John S. Toussaint M.D. Chief Executive ThedaCare Centre for Healthcare Value
The health care industry is one of the least reliable industries in the world.
A recent British Medical Journal paper claimed medical error is now the 3rd leading cause of death in the U.S. and of similar magnitude in most western countries. This creates a burning platform for change. Most of that change is going to come through the leaders of healthcare delivery organisations making that change happen. This is going to require an intense learning process that includes awareness of different ways to solve existing problems and individual coaching to learn new skills.
It also requires association with a group of peers that are trying to make similar changes – the focus for this blog.
Adult learning occurs best between peers. At the ThedaCare Centre for Healthcare Value, we have had a lot of experience facilitating adult learning. Sitting in a hotel conference room in front of power points doesn’t get the job done. Neither does sending out hundred page playbooks with supposedly all the answers. Adults learn from adults that are trying to do the same thing. In North America this is what we are trying to do through the Healthcare Value Network (HVN). Established in 2009, HVN was designed by Canadian and U.S. healthcare executives to provide peer to peer learning experiences with leaders trying to apply the Toyota Production System principles in their organisations. We studied how Toyota suppliers had been organised in Canada and developed a learning process that includes a number of key components.
“Going to see” is the most important. Today there are 80 members of HVN. Every 2-3 years each member hosts a two day visit that allows the leaders in the other organisations to see how the principles are being applied at the network member that is hosting. Most of the two days is spent visiting the place where the value is created for the patient. That means, the ICU, the Emergency room etc. There are up to 16 visits per year with 35-50 attendees. This allows for the development of relationships that continue well beyond the two days. In one case leaders invited peers to present to their senior executive team regarding a process called 3P (production preparation process).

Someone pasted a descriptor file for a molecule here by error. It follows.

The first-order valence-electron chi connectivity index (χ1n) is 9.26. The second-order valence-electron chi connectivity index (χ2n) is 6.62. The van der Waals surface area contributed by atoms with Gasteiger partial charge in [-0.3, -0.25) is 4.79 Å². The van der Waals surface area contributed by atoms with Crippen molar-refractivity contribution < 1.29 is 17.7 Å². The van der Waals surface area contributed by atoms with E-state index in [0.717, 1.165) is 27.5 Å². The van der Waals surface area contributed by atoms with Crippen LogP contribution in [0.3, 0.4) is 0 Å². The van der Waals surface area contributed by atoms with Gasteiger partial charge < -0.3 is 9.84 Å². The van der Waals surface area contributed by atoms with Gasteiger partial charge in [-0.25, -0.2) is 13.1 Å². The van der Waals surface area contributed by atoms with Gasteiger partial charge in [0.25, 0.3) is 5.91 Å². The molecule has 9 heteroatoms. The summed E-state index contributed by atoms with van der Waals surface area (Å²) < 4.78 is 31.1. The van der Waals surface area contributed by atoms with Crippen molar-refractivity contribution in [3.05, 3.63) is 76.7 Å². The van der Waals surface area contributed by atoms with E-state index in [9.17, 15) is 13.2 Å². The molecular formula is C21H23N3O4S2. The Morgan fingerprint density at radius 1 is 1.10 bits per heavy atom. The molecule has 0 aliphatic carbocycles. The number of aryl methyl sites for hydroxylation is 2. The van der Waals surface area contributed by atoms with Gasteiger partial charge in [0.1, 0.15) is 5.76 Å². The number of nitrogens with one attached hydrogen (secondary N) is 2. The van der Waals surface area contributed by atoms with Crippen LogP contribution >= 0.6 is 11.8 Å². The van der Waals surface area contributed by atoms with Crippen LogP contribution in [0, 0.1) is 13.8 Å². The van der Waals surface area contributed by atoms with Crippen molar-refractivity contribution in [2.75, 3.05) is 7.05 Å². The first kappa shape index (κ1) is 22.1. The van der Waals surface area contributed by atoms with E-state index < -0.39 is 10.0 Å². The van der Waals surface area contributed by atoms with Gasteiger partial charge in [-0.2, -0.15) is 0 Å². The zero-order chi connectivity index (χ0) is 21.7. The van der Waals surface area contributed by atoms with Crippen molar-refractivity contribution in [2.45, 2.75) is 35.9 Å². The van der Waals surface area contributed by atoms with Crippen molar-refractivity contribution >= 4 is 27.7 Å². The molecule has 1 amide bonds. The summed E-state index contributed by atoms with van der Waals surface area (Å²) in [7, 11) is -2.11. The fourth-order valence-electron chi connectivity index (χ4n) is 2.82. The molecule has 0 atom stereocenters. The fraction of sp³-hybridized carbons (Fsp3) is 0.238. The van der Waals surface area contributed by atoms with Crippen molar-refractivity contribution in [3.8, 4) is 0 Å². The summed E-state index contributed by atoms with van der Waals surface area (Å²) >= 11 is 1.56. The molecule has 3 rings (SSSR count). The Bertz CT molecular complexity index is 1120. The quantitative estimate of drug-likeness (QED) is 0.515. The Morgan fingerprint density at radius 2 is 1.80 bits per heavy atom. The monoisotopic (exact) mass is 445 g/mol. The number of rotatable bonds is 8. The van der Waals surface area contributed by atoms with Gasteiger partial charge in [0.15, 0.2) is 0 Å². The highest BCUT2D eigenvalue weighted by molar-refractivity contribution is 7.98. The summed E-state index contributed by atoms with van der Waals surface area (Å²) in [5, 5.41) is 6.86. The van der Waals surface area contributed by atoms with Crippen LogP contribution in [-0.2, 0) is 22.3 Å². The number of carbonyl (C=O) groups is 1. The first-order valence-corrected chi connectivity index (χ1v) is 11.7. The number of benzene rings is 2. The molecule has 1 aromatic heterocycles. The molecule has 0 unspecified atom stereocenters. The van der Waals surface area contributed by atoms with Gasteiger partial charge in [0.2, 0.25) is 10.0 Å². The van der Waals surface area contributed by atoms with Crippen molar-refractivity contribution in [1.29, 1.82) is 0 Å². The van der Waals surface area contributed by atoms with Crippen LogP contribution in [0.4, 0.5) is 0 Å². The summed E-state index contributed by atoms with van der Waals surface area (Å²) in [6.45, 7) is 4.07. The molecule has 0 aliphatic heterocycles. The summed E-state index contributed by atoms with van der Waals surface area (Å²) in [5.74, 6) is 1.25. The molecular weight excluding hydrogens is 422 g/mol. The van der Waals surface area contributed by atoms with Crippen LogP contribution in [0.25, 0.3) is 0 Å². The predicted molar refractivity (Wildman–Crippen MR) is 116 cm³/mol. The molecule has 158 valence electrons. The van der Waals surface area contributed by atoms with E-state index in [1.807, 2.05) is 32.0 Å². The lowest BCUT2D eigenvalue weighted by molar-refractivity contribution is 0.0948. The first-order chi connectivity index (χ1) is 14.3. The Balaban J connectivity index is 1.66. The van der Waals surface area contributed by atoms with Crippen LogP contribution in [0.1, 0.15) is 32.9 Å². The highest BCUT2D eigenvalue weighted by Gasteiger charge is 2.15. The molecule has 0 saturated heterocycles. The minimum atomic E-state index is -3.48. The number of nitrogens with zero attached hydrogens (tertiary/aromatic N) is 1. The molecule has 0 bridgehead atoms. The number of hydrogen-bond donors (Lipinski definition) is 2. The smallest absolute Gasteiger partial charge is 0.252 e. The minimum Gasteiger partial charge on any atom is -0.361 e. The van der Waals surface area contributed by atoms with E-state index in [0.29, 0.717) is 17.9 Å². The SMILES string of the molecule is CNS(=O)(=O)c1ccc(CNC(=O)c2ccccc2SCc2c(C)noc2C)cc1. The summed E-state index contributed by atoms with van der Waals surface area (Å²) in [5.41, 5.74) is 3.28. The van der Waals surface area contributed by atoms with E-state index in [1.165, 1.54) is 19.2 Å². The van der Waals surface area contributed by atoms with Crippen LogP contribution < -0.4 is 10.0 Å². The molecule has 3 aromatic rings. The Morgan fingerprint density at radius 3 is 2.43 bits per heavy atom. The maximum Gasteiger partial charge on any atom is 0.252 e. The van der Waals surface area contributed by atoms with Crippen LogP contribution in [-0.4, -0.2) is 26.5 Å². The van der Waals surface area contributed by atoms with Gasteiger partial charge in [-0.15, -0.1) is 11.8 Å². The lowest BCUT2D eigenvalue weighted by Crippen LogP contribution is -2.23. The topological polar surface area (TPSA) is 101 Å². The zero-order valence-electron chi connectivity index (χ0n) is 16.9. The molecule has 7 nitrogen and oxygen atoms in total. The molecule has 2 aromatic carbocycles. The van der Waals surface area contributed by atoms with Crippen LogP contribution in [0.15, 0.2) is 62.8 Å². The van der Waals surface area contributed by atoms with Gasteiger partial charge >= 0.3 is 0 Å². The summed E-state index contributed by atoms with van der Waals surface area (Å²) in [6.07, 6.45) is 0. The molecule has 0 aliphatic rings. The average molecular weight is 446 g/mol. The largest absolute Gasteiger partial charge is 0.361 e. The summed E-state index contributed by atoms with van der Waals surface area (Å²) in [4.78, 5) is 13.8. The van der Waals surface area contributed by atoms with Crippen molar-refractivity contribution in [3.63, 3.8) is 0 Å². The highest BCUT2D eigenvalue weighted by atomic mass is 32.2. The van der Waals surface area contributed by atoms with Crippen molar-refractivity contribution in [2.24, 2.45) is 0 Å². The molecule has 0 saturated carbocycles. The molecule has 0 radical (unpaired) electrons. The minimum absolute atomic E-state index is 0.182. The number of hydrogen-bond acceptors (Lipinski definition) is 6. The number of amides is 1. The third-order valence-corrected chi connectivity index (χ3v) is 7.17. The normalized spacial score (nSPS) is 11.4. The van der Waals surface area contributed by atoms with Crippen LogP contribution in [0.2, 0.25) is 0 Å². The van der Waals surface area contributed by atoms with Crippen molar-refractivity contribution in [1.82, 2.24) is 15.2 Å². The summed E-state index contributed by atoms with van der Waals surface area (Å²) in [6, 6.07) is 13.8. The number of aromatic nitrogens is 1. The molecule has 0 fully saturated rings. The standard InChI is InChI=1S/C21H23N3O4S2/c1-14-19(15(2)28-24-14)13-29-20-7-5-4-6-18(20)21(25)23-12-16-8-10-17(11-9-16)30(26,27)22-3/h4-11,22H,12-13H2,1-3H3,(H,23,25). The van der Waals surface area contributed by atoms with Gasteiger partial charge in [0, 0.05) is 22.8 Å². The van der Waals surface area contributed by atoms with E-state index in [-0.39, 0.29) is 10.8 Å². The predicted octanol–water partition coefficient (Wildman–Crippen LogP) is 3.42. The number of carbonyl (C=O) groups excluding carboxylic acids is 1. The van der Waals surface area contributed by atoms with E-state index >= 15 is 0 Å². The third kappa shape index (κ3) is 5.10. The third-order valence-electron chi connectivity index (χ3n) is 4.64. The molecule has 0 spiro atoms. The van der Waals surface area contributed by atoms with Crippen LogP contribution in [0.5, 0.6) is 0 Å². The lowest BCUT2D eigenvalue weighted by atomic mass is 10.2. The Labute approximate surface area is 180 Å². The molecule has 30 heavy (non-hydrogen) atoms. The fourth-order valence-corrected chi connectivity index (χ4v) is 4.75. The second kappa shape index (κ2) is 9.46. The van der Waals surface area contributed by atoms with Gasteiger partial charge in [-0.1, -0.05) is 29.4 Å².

The team from the site visit site actually worked with the other hospital team to teach this process and cut down the cost to build a new cancer center by 40% as well as saving over 9 months in time to completion.
"On a scale of 1-5 where 5 is highest when asked 'was the visit of value to your organisation' the average score is a 4.8 for these visits."
Collaborative learning doesn’t just happen. Our team that facilitates the visits go to the site of the organisation that is being visited well ahead of the visit. We determine where the best places are to go and see. Where the most sophisticated work is occurring and who can speak best to the work. On a scale of 1-5 where 5 is highest when asked “was the visit of value to your organisation” the average score is a 4.8 for these visits.
Specific learning objectives are developed for each visit. For example an upcoming visit that Johns Hopkins Medicine is hosting is focused on building patient safety into everyday work processes. Recently the Cleveland clinic site visit focused on radical care redesign in a model clinic. The focus helps to get the right people from the network organisations to the right site visit.
Recently we have learned that with cuts in travel budgets regional meetings are more popular. The regions are developed with the thought that leaders can drive to the site visit or have one direct flight thereby only having to be away one night. Other ideas such as virtual site visits etc. are being considered. Not every organisation can join HVN. If the organisation is just starting on their lean journey and have nothing to teach we ask that they wait for a year or more. The purpose of the network is to learn, share and connect. But if you haven’t started yet it’s hard for anyone to learn. The rigor of determining which organisations are serious about change has led to network visits having the reputation of being a high quality experience. It also isn’t cheap. Each organisation must pay a fee of U.S. $20,000 per year to belong. This is another motivator for leaders to get their money worth out of network participation.
Peer to peer learning really works. To be successful the collaboration must be focused, constantly adding value to all members, and building a community of dedicated learners. If you’d like to know more, we have published a detailed description of the HVN based on interviews of Chief Executives from across the network.